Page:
Posted on Categories Climate Change & EnergyTags , , ,

The climate change generation wants to be heard

Rebecca Leber, HIGH COUNTRY NEWS

In 2040, Haven Coleman will be 33 years old. Having grown up in Colorado, she may have left the state to attend college or start her career, but wherever she goes will be a stunningly different world from the one she inhabits today.

The planet will have already warmed past one scary threshold — 1.5 degrees Celsius above preindustrial averages — and will be fast approaching the even more frightening mark of 2 degrees Celsius, long considered a catastrophic marker by the global community. Even at 1.5 degrees, there will likely be tens of millions of climate refugees from regions that have become uninhabitable because of heat, flooding, or extreme weather; fragile coral reefs may be nearly decimated; while recurrent flooding, excessive heat, and a constant risk of wildfires will pose an everyday threat to stability in some of the world’s biggest cities.

Not quite yet 13 years old, Coleman is painfully aware of what awaits her generation should there be continued government and social inaction in addressing the perils of a warming planet. “I’ve grown up with climate change,” Coleman told me. “I’ve grown up listening and hearing about climate change. I’m fighting for my future.”

She is one of the school-age protesters who will be skipping classes Friday to join in protests in more than 1,600 school strikes across 100 countries. Students are joining in, inspired by the example of 16-year-old Greta Thunberg, a Swedish teenager, who has been striking most Fridays since 2018 to demand political leaders’ attention. The hashtag, #FridaysForFuture has caught on in other countries, like Australia where 200 young people demonstrated in November.

In the U.S., the movement, which is made up of mostly teenage girls, has expanded from a few lone protesters missing school on some Fridays to a nationwide, all-day Youth Climate Strike. Coleman teamed up with 16-year-old Isra Hirsi, the daughter of Minnesota Rep. Imar Oman, and 13-year-old Alexandria Villasenor of New York City. Their demands are for the U.S. to embrace the principles underlying the Green New Deal, provide better education on climate change, and connect all government decisions to scientific research.

Read more at https://www.hcn.org/articles/climate-desk-the-climate-change-generation-wants-to-be-heard?utm_source=wcn1&utm_medium=email

Posted on Categories Climate Change & Energy, Habitats, Land Use, Local Organizations, Water, WildlifeTags , , ,

Dr. Lisa Micheli of Pepperwood Preserve earns Bay Nature Environmental Hero of the Year

Nate Seltenrich, SONOMA COUNTY GAZETTE

Perched on a ridgeline in the Mayacamas Mountains northeast of Santa Rosa, Pepperwood Preserve spans 3,200 acres, protecting the headwaters of three watersheds that feed the Russian River and offering refuge to more than 900 species of native plants and animals. President and CEO Lisa Micheli, who took the helm at Pepperwood in 2009, has led the private preserve’s transformation into “a field station of global significance” recognized by the National Science Foundation. More than a dozen research projects—studying anything from climate change and hydrology to grasslands and phenology—are underway at Pepperwood at any given time, while the preserve and its 9,400-square-foot Dwight Center for Conservation Science also serves as a lab and nature-education center for students and citizen scientists of all ages.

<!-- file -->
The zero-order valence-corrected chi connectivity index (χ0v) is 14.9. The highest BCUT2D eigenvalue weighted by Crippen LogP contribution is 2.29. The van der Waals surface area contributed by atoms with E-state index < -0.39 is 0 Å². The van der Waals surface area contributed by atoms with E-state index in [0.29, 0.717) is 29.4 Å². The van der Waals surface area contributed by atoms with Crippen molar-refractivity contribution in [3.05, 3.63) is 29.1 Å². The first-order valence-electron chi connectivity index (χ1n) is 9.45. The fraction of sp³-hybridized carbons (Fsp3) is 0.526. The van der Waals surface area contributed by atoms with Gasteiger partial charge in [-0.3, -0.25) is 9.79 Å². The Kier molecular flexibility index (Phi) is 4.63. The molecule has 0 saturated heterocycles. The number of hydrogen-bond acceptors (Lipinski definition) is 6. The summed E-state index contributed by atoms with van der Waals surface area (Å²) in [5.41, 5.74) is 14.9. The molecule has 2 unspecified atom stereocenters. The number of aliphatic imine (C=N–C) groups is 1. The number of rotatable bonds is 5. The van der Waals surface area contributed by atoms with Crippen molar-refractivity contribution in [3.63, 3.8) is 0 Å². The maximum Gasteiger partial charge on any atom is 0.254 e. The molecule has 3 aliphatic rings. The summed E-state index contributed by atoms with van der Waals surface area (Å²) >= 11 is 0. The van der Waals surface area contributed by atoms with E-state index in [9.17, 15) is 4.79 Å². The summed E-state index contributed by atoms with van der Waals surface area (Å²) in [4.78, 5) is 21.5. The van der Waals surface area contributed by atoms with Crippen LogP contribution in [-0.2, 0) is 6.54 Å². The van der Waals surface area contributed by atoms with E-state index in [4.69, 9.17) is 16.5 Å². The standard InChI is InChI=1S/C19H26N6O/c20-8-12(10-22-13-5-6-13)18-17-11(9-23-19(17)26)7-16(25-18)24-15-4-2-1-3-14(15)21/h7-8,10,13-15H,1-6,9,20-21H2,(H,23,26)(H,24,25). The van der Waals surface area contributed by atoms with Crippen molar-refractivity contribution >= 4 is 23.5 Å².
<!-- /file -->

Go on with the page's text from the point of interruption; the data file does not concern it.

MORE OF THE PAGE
Research, teaching, and outreach have come together at the preserve under Micheli, who holds a civil engineering master’s in Environmental Water Resources and a Ph.D. in Energy and Resources, both from UC Berkeley. In recognition of Pepperwood’s commitment to world-class science, environmental education, and community involvement, Micheli has been named Bay Nature’s 2018 Local Hero for Environmental Education.

Read the interview with Dr. Micheli at https://www.sonomacountygazette.com/sonoma-county-news/dr-lisa-micheli-of-pepperwood-preserve-earns-bay-nature-environmental-hero-of-the-year

Posted on Categories Climate Change & Energy, TransportationTags ,

Sonoma County students to build electric vehicles

 Jeremy Hay, THE PRESS DEMOCRAT
The students from Analy High School’s automotive and electromechanical technologies class trooped from one room into another in Switch Vehicles’ Sebastopol workshop, where a control box for an electrical car was being assembled.

“When you guys see this in here, we are going to build it in class,” their teacher, Sean Fleming, called out. “It’s going to look great on a college application.”

Analy High is one of five Sonoma County schools where students will build electric cars from the chassis up as part of a public-private partnership that hopes to create a flow of sought-after employees and, eventually, to strengthen the local market for alternatively powered vehicles.

Switch Vehicles, an electric vehicle manufacturer that has started the program in 15 high schools and colleges nationally, will train teachers in a curriculum it designed and provide vehicle kits to the schools.

The program brings together Switch with the county’s independent power agency, its office of education and a private local foundation. It is more than a course in assembling parts, said Peter Oliver, co-founder of the company.

“They go a lot more in-depth into the mechanics and components of an electric vehicle. Students write reports, they do homework, they learn Ohm’s Law (a precept governing electricity),” Oliver said.

Read more at: Sonoma County students to build electric vehicles | The Press Democrat